The lawmakers claim the state is suffering from "the state’s lack of planning for long-term water storage."
"It has been over two months since the state’s budget was signed into law, and yet it still lacks any drought assistance. Our water storage and conveyance systems are crumbling. It was not designed to accommodate 39 million people and environmental needs. While snowpack and precipitation levels dwindle, we need to maximize our water capture and storage infrastructure," the Sept. 3 letter reads.
"Fields are left to fallow forcing families, businesses, and farmers to put their livelihoods at risk with incredible uncertainty as to the future of their water supply."
The letter was signed by state Assemblyman Vince Fong (R-Kern County), Sens. Shannon Grove (R-Bakersfield), Melissa Hurtado (D-Sanger), Andreas Borgeas (R-Fresno), and Assemblymen Jim Patterson (R- Fresno), Devon Mathis (R-Porterville), Frank Bigelow (R-O’Neals), and Heath Flora (R-Ripon).
"While your administration negotiates the final pieces of a water infrastructure budget package, we respectfully request careful and favorable consideration of increased funding for strong water infrastructure to create a reliable water supply for the Central Valley," the letter states.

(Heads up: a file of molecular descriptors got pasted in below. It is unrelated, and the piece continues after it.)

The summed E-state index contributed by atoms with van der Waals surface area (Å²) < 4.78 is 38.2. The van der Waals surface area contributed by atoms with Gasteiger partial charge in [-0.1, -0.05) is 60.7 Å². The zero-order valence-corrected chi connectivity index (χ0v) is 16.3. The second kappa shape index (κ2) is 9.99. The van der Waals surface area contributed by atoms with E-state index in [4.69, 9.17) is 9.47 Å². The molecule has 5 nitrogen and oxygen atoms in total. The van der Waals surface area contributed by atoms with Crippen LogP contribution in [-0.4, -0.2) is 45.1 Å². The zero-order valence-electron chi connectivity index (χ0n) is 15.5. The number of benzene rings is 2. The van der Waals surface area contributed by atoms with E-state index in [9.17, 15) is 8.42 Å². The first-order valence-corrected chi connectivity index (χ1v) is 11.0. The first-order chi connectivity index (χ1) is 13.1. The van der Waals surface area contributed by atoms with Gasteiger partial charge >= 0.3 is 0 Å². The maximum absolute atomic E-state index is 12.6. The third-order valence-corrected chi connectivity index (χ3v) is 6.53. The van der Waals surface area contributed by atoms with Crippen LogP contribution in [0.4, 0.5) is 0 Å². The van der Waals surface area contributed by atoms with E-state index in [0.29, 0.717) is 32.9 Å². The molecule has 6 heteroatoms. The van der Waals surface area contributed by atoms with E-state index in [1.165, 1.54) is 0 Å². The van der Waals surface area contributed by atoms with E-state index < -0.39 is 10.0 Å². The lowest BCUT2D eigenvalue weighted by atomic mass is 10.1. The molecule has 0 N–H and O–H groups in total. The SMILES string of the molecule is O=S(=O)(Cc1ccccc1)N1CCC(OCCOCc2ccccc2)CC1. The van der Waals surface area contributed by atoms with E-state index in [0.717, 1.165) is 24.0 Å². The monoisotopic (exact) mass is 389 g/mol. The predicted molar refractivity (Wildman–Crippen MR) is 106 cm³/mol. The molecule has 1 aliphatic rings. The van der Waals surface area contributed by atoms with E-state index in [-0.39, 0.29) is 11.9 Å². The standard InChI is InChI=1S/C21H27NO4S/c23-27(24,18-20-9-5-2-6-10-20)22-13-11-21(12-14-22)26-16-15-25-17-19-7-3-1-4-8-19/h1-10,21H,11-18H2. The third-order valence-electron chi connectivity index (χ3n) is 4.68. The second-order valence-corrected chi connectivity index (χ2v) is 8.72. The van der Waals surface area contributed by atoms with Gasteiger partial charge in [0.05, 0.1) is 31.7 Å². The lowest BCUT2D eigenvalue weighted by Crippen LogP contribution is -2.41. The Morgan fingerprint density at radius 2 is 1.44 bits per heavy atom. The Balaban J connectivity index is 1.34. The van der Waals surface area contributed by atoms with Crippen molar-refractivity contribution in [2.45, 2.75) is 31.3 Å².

In response, a spokesperson for the governor's office told The Epoch Times via email, "The Administration’s discussions with the Legislature on budget proposals to bolster water reliability and resilience are ongoing, [and] we don’t have details to share at this time."
"Governor Newsom has proposed to advance $5.1 billion over four years to support immediate drought response and long-term water resilience, including $2.1 billion which was allocated this summer, to ensure that California has the water infrastructure it needs to grapple with more extreme seasons of wet and dry."
Meanwhile, other groups are pushing back against emergency measures taken by the state to mitigate the drought.
The districts claim they have the appropriate water rights to divert water from the San Joaquin river for irrigation and that those rights cannot be taken away "without due process of law."